This is my fifth time writing about the musical Once, so I'm not going to tell you again about my love for the movie, Glen Hansard, and Ireland, or my thoughts on the adaptation (you can read all about that here). Although I will share this description of the plot from one of my past posts: "The story is simple and quiet - boy meets girl, boy fixes girl's Hoover, girl encourages boy to record his songs and follow his dreams, boy and girl go on with their separate lives, better for having met one another." It's an atypical love story about an Irish street musician and a young Czech woman who meet when both are at a crossroads in life, and help each other through to the other side. It's a story of connection, music, and community in which not a whole lot happens, except that everyone is changed.**
|Leslie Vince and Chris Paulson (photo by Dan Norman)|
They're surrounded by a talented 10-person ensemble (Quinn Shadko, Grant Hooyer, Ryan J. Pierce, Eric Lee, Shana Eisenberg, Jeff A. Miller, Zachary Thomas Hedner, Shelby Lengyel, Shana Berg, and co-founder Ben Thietje as a last-minute replacement, script in hand, getting some of the biggest laughs as the bank manager). Everyone plays an instrument or five, just casually plucking a guitar off the wall and joining in on a song. Most of the cast is onstage for most of the show, sometimes just watching the action or having a conversation in the corner, creating a lived-in feeling for this world. Daleko's tiny stage is full of performers but it doesn't feel crowded or awkward, director Amanda White and choreographer Joe Crook keeping things moving smoothly and gracefully. The stage has been transformed into a very cozy and welcoming pub, a place where I'd like to pull up a stool and sit a while, with a fully stocked bar and every inch of wall space covered (scenic design by Robin McIntyre).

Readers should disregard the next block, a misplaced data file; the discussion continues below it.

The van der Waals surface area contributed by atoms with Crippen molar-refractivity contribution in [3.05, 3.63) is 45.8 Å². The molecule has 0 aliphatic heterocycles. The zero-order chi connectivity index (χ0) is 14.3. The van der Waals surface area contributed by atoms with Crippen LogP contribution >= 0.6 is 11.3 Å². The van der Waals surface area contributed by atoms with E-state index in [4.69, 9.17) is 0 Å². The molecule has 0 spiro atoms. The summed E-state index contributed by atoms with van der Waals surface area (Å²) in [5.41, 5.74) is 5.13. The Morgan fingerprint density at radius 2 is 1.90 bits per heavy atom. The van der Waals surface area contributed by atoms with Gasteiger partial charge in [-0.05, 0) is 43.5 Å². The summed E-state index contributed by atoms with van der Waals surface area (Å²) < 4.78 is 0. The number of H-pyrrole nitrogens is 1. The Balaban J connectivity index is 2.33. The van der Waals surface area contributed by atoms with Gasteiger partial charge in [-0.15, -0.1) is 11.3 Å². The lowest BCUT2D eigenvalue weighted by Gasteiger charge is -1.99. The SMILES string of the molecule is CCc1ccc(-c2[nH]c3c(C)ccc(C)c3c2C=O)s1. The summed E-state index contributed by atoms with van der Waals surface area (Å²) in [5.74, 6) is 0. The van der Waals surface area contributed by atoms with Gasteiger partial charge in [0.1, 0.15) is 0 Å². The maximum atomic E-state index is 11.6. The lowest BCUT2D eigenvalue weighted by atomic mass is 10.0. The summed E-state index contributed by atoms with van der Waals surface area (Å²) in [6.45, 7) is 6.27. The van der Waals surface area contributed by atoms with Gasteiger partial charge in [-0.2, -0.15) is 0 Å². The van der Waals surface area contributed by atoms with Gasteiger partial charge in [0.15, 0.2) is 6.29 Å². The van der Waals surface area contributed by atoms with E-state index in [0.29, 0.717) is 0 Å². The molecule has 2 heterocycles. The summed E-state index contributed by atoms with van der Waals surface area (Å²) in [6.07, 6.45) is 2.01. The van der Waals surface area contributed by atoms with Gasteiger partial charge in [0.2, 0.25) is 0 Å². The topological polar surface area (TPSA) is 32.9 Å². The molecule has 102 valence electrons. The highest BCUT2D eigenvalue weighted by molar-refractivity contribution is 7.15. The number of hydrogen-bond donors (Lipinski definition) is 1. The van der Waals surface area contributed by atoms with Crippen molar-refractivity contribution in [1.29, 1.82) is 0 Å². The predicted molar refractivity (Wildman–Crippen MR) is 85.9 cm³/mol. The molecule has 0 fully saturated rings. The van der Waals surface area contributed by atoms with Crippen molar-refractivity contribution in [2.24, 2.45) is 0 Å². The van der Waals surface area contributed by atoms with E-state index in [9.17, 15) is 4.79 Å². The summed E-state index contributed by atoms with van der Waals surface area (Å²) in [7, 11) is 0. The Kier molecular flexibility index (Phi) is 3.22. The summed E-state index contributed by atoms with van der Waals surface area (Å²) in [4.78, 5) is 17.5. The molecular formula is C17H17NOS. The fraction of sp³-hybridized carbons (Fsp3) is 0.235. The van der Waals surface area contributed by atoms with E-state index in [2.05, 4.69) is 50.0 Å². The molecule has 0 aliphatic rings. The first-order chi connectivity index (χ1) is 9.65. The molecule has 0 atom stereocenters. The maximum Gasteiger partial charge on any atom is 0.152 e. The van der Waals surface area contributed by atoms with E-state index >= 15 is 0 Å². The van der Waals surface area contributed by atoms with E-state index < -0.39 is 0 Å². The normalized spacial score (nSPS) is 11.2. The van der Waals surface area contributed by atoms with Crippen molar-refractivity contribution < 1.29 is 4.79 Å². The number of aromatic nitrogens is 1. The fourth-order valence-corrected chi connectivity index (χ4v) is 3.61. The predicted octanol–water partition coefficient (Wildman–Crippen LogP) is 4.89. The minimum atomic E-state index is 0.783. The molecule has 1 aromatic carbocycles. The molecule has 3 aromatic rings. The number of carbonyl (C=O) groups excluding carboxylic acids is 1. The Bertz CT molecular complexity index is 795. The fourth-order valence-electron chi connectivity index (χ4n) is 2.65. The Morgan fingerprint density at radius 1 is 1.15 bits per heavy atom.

|the multi-talented cast of Once (photo by Dan Norman)|
DalekoArts always makes interesting and unique choices (sadly their mid-season production of the "hilarious and heart-breaking" play Lone Star Sprits was cancelled due to covid), and the heart and high quality of their work always makes the 40- to 60-minute drive (depending on where in the metro area you begin) worth it, especially on a beautiful spring day with surrounding countryside bursting with the brightest greens you'll ever see. Once is right in their wheelhouse and this production did not disappoint, except perhaps in the too-short run and sold-out performances. I'll be watching for their 2022-2023 season announcement, and you should too.
I'll leave you with more words I've written about this show in the past, that still hold true.
Unlike what Hollywood and Broadway usually tell us, not everyone gets a happily ever after kind of love, and maybe that's not even the ideal kind of love to strive for. If we're lucky, we get an hour, or a day, or a week-long encounter with someone who changes our life and pushes us forward when we've become "stopped." Maybe that's what life is, a series of moments, encounters, relationships, that might not last a lifetime although their effects do. That's what this story is about, and that's what these two people do for each other. It's a perfect love story, even though it may not end in the way that we're taught to expect. And it's also a love story about Ireland and its rich and unique culture, that the girl describes as "speaking and singing of what it is to be human." She tells the guy that he has "heart and soul," and this unique music-theater creation has heart and soul in spades, and speaks and sings of what it is to be human, with all the heartbreak, joy, disappointment, passion, connection, difficulties, and wonder it entails.**
**Some text borrowed from what I've written about previous productions.